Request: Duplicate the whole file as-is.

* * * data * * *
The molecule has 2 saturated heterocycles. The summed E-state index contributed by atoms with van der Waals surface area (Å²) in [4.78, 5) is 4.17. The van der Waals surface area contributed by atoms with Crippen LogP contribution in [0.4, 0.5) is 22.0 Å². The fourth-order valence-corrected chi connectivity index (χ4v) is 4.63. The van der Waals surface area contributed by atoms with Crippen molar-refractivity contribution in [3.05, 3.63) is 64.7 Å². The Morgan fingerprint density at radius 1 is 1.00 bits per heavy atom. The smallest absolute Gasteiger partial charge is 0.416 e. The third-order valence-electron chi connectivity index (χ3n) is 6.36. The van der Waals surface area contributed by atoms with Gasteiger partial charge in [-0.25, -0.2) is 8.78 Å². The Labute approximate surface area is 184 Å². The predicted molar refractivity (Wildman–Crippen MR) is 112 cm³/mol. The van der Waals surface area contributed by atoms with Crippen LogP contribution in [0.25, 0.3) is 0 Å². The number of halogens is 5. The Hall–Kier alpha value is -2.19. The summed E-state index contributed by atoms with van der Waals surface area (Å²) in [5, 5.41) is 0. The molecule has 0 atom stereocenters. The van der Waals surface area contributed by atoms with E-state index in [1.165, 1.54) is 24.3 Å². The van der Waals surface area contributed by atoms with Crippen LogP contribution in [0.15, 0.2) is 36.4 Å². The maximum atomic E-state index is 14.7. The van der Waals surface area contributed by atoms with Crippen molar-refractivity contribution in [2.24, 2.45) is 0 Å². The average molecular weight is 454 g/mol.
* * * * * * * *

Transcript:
The molecule has 2 saturated heterocycles. The summed E-state index contributed by atoms with van der Waals surface area (Å²) in [4.78, 5) is 4.17. The van der Waals surface area contributed by atoms with Crippen LogP contribution in [0.4, 0.5) is 22.0 Å². The fourth-order valence-corrected chi connectivity index (χ4v) is 4.63. The van der Waals surface area contributed by atoms with Crippen molar-refractivity contribution in [3.05, 3.63) is 64.7 Å². The Morgan fingerprint density at radius 1 is 1.00 bits per heavy atom. The smallest absolute Gasteiger partial charge is 0.416 e. The third-order valence-electron chi connectivity index (χ3n) is 6.36. The van der Waals surface area contributed by atoms with Gasteiger partial charge in [-0.25, -0.2) is 8.78 Å². The Labute approximate surface area is 184 Å². The predicted molar refractivity (Wildman–Crippen MR) is 112 cm³/mol. The van der Waals surface area contributed by atoms with Crippen LogP contribution in [0.25, 0.3) is 0 Å². The number of halogens is 5. The Hall–Kier alpha value is -2.19. The summed E-state index contributed by atoms with van der Waals surface area (Å²) in [5, 5.41) is 0. The molecule has 0 atom stereocenters. The van der Waals surface area contributed by atoms with E-state index in [1.165, 1.54) is 24.3 Å². The van der Waals surface area contributed by atoms with Crippen LogP contribution in [0.15, 0.2) is 36.4 Å². The maximum atomic E-state index is 14.7. The van der Waals surface area contributed by atoms with Crippen molar-refractivity contribution in [2.24, 2.45) is 0 Å². The average molecular weight is 454 g/mol.